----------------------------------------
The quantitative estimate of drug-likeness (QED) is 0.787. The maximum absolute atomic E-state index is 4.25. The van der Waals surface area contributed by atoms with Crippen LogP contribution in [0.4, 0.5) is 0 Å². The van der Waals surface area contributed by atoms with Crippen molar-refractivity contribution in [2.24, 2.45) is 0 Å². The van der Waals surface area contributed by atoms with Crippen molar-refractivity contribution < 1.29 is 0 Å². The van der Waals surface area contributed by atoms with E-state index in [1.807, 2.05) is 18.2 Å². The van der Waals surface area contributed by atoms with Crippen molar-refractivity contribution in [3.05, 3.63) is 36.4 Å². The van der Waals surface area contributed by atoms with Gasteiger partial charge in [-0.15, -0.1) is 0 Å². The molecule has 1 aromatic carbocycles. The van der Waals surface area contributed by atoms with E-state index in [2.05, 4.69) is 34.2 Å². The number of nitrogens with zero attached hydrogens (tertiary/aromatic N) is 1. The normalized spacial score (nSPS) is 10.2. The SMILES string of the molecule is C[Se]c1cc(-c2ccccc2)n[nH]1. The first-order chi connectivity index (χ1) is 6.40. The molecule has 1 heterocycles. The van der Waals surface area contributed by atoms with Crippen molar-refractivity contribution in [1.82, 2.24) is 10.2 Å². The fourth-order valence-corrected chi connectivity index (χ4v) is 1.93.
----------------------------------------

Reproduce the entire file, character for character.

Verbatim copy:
The quantitative estimate of drug-likeness (QED) is 0.787. The maximum absolute atomic E-state index is 4.25. The van der Waals surface area contributed by atoms with Crippen LogP contribution in [0.4, 0.5) is 0 Å². The van der Waals surface area contributed by atoms with Crippen molar-refractivity contribution in [2.24, 2.45) is 0 Å². The van der Waals surface area contributed by atoms with Crippen molar-refractivity contribution < 1.29 is 0 Å². The van der Waals surface area contributed by atoms with E-state index in [1.807, 2.05) is 18.2 Å². The van der Waals surface area contributed by atoms with Crippen molar-refractivity contribution in [3.05, 3.63) is 36.4 Å². The van der Waals surface area contributed by atoms with Gasteiger partial charge in [-0.15, -0.1) is 0 Å². The molecule has 1 aromatic carbocycles. The van der Waals surface area contributed by atoms with E-state index in [2.05, 4.69) is 34.2 Å². The number of nitrogens with zero attached hydrogens (tertiary/aromatic N) is 1. The normalized spacial score (nSPS) is 10.2. The SMILES string of the molecule is C[Se]c1cc(-c2ccccc2)n[nH]1. The first-order chi connectivity index (χ1) is 6.40. The molecule has 1 heterocycles. The van der Waals surface area contributed by atoms with Crippen molar-refractivity contribution in [1.82, 2.24) is 10.2 Å². The fourth-order valence-corrected chi connectivity index (χ4v) is 1.93.